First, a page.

Canine & Feline Endodontic Disease
There are many causes of endodontic disease, however in pet animal patients traumatic tooth fracture is the most common. A recent study reported that 10% of dogs have teeth with pulp exposure.
A fractured tooth with pulp exposure is a painful experience for the animal; however, the pet will rarely exhibit oral pain. Since pain significantly increases when the pet chews they may stop playing with their toys, but most pets will not stop eating. Unfortunately, only very rarely will pets show discomfort. These pets are being affected locally as well as systemically, and ignoring the problem is not a viable option. After endodontic treatment has been performed on a fractured tooth, many clients report that their pet is more active and acts “years younger”.
Bacteria in the dog or cat’s mouth will contaminate the fractured tooth with pulp exposure and it will become infected. The bacteria will then use the root canal to gain entrance into the alveolar bone. The infection in the tooth will cause a tooth abscess which results in bone destruction and eventual tooth loss if untreated. Consequently, the pulp that contains nerve tissue dies and the acute pain subsides while daily chronic pain begins.
Another potentially serious sequela to infection is the potential for other serious systemic diseases in the pet. Animal dental infections have been linked to valvular endocarditis, chronic obstructive pulmonary disease (COPD), diabetes, strokes, liver and kidney disease.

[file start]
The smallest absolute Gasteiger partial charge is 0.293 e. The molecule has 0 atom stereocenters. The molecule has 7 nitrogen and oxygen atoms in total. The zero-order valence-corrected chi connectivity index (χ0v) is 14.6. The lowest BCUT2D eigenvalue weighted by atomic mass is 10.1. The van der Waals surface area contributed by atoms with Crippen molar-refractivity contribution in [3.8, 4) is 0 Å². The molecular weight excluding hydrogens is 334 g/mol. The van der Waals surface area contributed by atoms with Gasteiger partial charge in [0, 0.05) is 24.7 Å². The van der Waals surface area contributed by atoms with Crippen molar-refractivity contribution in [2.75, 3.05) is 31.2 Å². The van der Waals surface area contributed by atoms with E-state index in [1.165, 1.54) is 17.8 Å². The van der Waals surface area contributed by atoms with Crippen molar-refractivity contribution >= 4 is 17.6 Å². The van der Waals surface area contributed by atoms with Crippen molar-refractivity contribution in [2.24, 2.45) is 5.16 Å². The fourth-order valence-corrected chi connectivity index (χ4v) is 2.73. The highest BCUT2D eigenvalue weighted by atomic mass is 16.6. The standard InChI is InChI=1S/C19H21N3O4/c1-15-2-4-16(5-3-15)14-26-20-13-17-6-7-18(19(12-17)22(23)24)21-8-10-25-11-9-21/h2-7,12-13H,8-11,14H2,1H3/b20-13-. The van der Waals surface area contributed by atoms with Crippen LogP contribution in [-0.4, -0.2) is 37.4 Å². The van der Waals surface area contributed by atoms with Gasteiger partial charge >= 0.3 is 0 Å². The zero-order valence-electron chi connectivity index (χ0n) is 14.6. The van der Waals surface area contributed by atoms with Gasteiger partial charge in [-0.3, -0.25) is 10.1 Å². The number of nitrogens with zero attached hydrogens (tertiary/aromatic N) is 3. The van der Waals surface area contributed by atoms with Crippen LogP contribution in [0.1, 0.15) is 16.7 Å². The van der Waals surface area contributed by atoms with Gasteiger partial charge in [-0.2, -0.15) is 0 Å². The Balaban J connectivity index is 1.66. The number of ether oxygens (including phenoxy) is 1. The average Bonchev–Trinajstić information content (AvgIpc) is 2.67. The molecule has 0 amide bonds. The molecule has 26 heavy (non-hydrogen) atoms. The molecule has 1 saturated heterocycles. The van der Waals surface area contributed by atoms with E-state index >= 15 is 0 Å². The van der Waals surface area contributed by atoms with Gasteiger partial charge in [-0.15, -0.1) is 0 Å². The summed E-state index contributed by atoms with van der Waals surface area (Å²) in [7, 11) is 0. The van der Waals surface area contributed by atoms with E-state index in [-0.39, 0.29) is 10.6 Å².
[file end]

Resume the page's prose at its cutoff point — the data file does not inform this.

Discolored teeth may also be a sign of endodontic disease. The tissue or pulp inside the tooth contains blood vessels, nerves and lymphatics which nourish and keep the tooth vital or “alive”. On occasion, a tooth will “die” and become discolored. This is most common in canine and incisor teeth. The cause of tooth death is usually unknown; however trauma is the most likely cause. The non-vital tooth may become infected from bacteria in the bloodstream and will act as a bacterial reservoir just like a broken tooth. A recent study reported that 93% of discolored teeth are non-vital and in need of therapy.
Endodontic disease usually causes an abscess of the root tips that can result in facial or jaw swelling. The abscess may drain through the skin or inside the mouth. These abscesses are most commonly found in the large carnassal (chewing) teeth.
Veterinary root canal therapy is necessary to resolve chronic infections. Antibiotics may control the acute abscess, but the infection will remain and invariably the abscess will reoccur or become chronic if the offending tooth is not treated. Resolution of the abscess can be achieved utilizing endodontic treatment or surgical extraction